Game Shows Wiki
Frank Nicotero
Street Smarts.jpg
Syndication (Daily): 10/2/2000 – 5/25/2005 (with reruns until 9/23/2005)
DAWN Syndicated Productions
Entertain the Brutes (2000–2003)
Telepictures Productions
Telepictures Distribution (2000–2003)
Warner Bros. Television (2003–2005)

"Think you're a good judge of people? (insert clip with a wrong answer) Think you know who's smart and who's not? (insert clip with another wrong answer) This is Street Smarts, the comedy game show where contestants show how smart they are, by predicting how dumb other people can be. (STREEEET SMARTS!) Think you've got 'em? Find out now!"

Street Smarts was a game show featuring two contestants trying to win cash by predicting how three street people answered a series of questions.


Two in-studio contestants compete in a game where they faced three on-the-street people, known as "street savants" for cash.

To start, the two studio contestants were introduced, as well as the three street savants, whose interviews were pre-recorded.

Round 1: Who Knew It?[]

In this round called "Who Knew It?" ("Who Knew?" in the pilot), the contestants tried to predict which of the three street savants gave the correct answer to a question. Three questions were played in this round, and each correct prediction was worth $100. Sometimes, two savants would answer a question correctly. Sometimes, as an aside, Nicotero would call for a wrong-answer clip to be played to add humor to the show.

Round 2: Who Blew It?[]

In this round called "Who Blew It?" ("Pick the Idiot!" in the pilot), the contestants tried to predict who gave an incorrect answer to a question; for each question, only two of the street savants are considered (one of whom answered correctly). Again, three questions were played this round, but in this round, each correct prediction was worth $200.

In addition, there was also a "Dunce Cap" placed in between the studio players. When a question was asked, and if either player thought that his/her opponent didn't know the answer, he/she then had to hit their buzzer and place the dunce cap on his/her opponent's head (In the pilot, the contestant chairs lacked the buzzers but the player would simply just place the dunce cap on the opponent's head). The "dunced" player was then allowed to hear the question in its entirety, and must then answer the question within 5 seconds. If the "dunced" player answered wrong, $200 goes to the person who hit the buzzer and the "dunced" player continued to wear the dunce cap. However, if the "dunced" player was correct, he/she won the $200 for himself/herself, and the challenger became the dunce (that is, the person who hit the buzzer originally). Also, only one dunce cap opportunity is available.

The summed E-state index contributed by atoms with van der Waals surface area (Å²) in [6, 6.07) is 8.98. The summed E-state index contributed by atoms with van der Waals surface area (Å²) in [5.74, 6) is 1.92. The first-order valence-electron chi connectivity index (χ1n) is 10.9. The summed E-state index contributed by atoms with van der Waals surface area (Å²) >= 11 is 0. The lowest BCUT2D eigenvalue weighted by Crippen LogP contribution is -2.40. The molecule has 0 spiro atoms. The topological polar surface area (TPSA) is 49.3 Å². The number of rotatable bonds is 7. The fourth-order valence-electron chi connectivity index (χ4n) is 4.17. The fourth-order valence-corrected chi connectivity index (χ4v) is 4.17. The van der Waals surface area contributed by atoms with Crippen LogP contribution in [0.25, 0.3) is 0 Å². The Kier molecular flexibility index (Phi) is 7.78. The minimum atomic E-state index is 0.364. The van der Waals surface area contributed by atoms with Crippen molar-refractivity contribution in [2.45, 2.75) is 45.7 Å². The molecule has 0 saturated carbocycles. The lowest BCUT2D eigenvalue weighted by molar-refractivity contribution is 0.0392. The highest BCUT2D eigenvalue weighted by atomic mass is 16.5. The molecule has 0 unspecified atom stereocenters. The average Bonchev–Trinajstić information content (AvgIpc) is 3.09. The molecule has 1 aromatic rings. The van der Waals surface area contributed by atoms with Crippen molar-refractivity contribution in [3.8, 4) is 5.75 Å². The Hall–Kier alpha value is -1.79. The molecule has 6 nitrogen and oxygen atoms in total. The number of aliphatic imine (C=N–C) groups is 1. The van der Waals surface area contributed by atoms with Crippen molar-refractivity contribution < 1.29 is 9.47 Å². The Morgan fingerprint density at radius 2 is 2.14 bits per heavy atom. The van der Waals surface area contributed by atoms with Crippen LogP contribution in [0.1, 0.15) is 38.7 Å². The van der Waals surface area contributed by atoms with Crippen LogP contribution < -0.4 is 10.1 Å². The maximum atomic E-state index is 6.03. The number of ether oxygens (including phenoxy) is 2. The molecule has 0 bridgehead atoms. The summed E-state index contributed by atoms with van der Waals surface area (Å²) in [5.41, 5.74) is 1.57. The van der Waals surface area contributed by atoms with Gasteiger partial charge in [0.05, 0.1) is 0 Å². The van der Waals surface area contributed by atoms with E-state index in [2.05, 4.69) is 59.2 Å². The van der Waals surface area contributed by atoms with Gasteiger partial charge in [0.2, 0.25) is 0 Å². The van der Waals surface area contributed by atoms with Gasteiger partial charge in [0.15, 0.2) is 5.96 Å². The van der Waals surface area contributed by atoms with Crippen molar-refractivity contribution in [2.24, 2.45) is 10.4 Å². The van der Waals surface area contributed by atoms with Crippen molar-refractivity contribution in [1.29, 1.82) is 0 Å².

Round 3: Pick Your Pony/Brain[]

In this round called "Pick Your Pony!" ("Pick Your Brain!" in Seasons 4-5), each contestant picked which of the three street savants to play with for the entire round. Each question goes to an individual contestant, who must predict whether their "brain/pony" got the question right or wrong. Three questions are asked of each contestant, for a total of six in the round. Each correct prediction was worth $300. The "Dunce Cap" was back in play in this round, with its value upped to $300 as well.

The "right" reference is indicated in green; the "wrong" reference in red.

Final Round: The Wager of Death[]

The final round was called The Wager of Death because the studio contestants now wagered any or all of their current dollar total on any one of the three street savants. To start, the final question was asked before the final commercial break, after that, that's when the contestants, in secret, made their wagers, chose their street savant, and predicted whether the chosen savant answered the question right or wrong. A correct prediction added the wager, but an incorrect prediction deducted the wager. The player with the most money at the end of this round won the game. NOTE: The unused clips from this round would be shown during the first portion of the closing credits.

The winner of the game got to keep their cash. In the event that both players went all-in and predicted incorrectly, the game ended with no winner. If the game ended in a non-$0 tie, a final tie-breaker question was asked to the studio contestants. The first player to buzz-in with a correct answer won the game, but if that player buzzed in and was incorrect, the opponent automatically won the game. When a player buzzed in, he/she had the option to either answer the question him/herself or pass the question to his/her opponent; if the player buzzed in before the question was complete, and elected to answer it themselves, they had to give their answer based on what was heard; if the player passed, then the player being passed the question got to hear it in full.

On celebrity games, ties resulted in both charities getting the tied amount, bumped up to $1,000 (the minimum award for the winner of celebrity games) if it was below that amount or $0.